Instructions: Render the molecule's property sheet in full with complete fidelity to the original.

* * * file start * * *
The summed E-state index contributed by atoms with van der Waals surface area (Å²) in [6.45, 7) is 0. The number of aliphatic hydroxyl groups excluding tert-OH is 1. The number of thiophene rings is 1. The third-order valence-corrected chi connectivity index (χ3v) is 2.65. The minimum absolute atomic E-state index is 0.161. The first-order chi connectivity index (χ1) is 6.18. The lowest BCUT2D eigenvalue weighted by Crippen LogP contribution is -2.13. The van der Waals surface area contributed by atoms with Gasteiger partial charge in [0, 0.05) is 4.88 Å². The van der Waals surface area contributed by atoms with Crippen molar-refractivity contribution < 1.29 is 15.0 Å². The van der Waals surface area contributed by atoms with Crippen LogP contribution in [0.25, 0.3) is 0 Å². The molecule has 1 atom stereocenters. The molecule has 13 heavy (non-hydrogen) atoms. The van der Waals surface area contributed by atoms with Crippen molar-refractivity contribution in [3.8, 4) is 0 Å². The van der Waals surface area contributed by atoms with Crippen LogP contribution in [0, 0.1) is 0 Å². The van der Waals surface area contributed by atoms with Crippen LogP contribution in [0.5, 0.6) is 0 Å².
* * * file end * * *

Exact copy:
The summed E-state index contributed by atoms with van der Waals surface area (Å²) in [6.45, 7) is 0. The number of aliphatic hydroxyl groups excluding tert-OH is 1. The number of thiophene rings is 1. The third-order valence-corrected chi connectivity index (χ3v) is 2.65. The minimum absolute atomic E-state index is 0.161. The first-order chi connectivity index (χ1) is 6.18. The lowest BCUT2D eigenvalue weighted by Crippen LogP contribution is -2.13. The van der Waals surface area contributed by atoms with Gasteiger partial charge in [0, 0.05) is 4.88 Å². The van der Waals surface area contributed by atoms with Crippen molar-refractivity contribution < 1.29 is 15.0 Å². The van der Waals surface area contributed by atoms with Crippen LogP contribution in [0.25, 0.3) is 0 Å². The molecule has 1 atom stereocenters. The molecule has 13 heavy (non-hydrogen) atoms. The van der Waals surface area contributed by atoms with Crippen molar-refractivity contribution in [3.8, 4) is 0 Å². The van der Waals surface area contributed by atoms with Crippen LogP contribution in [0, 0.1) is 0 Å². The van der Waals surface area contributed by atoms with Crippen LogP contribution in [0.5, 0.6) is 0 Å².